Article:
Piers says sorry (again). News Corp columnist Piers Akerman caught the attention of political junkies on Sunday morning by airing explosive claims on Insiders. According to Akerman, former treasurer Chris Bowen threatened retribution against Treasury secretary Martin Parkinson for distancing himself from Labor’s attacks on the Coalition’s election costings. Unfortunately Piers’ scoop fell flat before brunch o’clock. After making inquiries, the ABC quickly issued a retraction:

This is the second time in two consecutive Insiders appearances that Akerman has had to apologise. Host Barrie Cassidy called Akerman” pathetic” during his last appearance in June for suggesting rumours about the sexuality of Tim Mathieson had been circulating in the Canberra press gallery for years. At the end of the show Akerman said: “If the Prime Minister is watching, as she usually does, I hope she hasn’t taken any offence at anything I’ve said this morning.” Insiders fans will be eagerly awaiting Akerman’s next appearance — if, indeed, there is one — to see if he can score a hat-trick. — Matthew Knott

The Oz‘s PANPA fury. What a difference a year makes. Last September, The Australian was trumpeting being named newspaper of the year by the Pacific Area Newspaper Publishers Association (PANPA). The Oz was so proud of the gong it put it in the paper’s masthead.

Today The Oz‘s media section publishes a 1900-word piece attacking the PANPA awards. The crime? Handing this year’s newspaper of the year award to rival publication The Age. The Oz‘s report contains claims the PANPAs are biased towards Fairfax, the judging process lacks transparency, overseas judges should not be included and that newspapers with falling circulations should not be eligible for the awards.

The piece, by media diarist Nick Leys, has certainly touched a nerve at Fairfax. Director of news media Garry Linnell told Crikey: “I think most journalists in Australia would have flinched with embarrassment when they saw that tantrum. Best to do what most of us do when we see a child in public screaming and crying when they don’t get what they want. Look the other way — and privately ponder the shortcomings of their upbringing.”

The Age’s editor-in-chief Andrew Holden said: “The Oz won last year, and no one in Fairfax said a word, but now they question the system which just demonstrates arrant hypocrisy … It really is fantastic. The Oz runs 1900 words on The Age winning newspaper of the year and poor Nick doesn’t even bother to contact the editor of the paper that is being bagged?”

Holden says The Age‘s entry highlighted its coverage of the Jill Meagher murder, its Damien Oliver betting scandal scoop and its revelations about Essendon coach James Hird injecting himself with a tanning and libido drug. He denies the paper should have missed out because of its digital-first strategy and 16% circulation decline over the past year. Holden went on:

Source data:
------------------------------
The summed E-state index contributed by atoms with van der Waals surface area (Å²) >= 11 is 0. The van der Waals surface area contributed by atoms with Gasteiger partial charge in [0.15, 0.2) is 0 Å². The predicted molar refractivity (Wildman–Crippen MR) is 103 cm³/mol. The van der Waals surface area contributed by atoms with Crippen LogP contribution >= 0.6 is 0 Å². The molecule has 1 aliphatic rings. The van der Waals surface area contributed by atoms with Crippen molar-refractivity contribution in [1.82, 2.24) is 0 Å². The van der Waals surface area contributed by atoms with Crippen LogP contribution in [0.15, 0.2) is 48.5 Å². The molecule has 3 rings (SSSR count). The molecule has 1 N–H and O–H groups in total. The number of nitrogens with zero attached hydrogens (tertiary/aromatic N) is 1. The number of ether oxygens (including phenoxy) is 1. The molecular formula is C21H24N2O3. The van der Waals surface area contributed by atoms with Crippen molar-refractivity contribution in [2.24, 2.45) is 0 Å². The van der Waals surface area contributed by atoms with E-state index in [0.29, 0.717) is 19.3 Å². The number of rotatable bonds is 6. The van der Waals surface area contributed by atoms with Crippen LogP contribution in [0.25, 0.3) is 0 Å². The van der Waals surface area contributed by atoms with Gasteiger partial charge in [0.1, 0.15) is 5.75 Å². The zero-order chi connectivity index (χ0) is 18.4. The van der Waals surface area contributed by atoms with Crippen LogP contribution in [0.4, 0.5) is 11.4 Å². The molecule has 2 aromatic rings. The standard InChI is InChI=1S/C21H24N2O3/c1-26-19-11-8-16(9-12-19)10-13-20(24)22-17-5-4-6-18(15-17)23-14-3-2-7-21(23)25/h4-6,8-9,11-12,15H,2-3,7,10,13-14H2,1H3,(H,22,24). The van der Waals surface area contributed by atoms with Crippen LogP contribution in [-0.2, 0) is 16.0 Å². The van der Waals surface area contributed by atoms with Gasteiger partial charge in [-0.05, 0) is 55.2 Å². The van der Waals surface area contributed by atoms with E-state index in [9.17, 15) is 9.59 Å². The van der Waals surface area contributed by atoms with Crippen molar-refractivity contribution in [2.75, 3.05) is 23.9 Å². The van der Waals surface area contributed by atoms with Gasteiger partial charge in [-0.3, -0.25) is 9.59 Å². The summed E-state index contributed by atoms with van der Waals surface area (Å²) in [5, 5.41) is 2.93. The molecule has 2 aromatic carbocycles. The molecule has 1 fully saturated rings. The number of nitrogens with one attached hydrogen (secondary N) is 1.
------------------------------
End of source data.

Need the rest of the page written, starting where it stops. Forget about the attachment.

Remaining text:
“Yes we are driving our digital coverage, which is why we have almost twice the number of daily readers as the Herald Sun (which must have been thoroughly embarrassed not to even make the finals when mX did). The problem for News is that, despite being so print focused, they just aren’t producing great papers any more. Of course our circ is dropping, that’s a deliberate strategy, so what’s their excuse? … We’ll just keep on doing the same quality journalism. Boring, really. And I just look forward to The Oz‘s Mad Monday every week.” — Matthew Knott

Experts blast News fear-mongering. Child abuse experts have rubbished Australia’s most-read website, news.com.au, for running a story advising readers how to spot a paedophile. They say the checklist was inaccurate, irresponsible stereotyping. The article, published last week, warns the reader of nine different “types” of child molesters and the behaviours they supposedly exhibit. These behaviours are as varied as being a teacher, dating a single mother or being overly eager to babysit.

how to spot a paedophile

Social media went berserk in protest and forced news.com.au to expunge a passage recommending people not allow child abuse sufferers near their children. The story, by veteran journalist and former political adviser Candace Sutton, originally warned:

“Paedophiles are often the victims of child molestation themselves. If you know this about a person’s past, beware. It’s all very well to feel sorry for a person, but don’t let them anywhere near young people you know.”

That passage has now been removed, with no acknowledgement from the site. University of Western Sydney professor of criminology Michael Salter told Crikey the article was irresponsible on several grounds. “It’s really sad that the level of public discussion around child abuse has been brought back down to stereotypes,” Salter said. “Sex offenders are a heterogeneous group – they have almost nothing in common.”

Salter pointed out that almost every male is, in one way or the other, covered by the list as a person to look upon with suspicion, and that stigmatising large groups of men – who are overwhelmingly not paedophiles – is not promoting the right message to anyone.  — Crikey intern Angelo Risso (read the full story here)

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Peter Fray
Peter Fray
Editor-in-chief of Crikey
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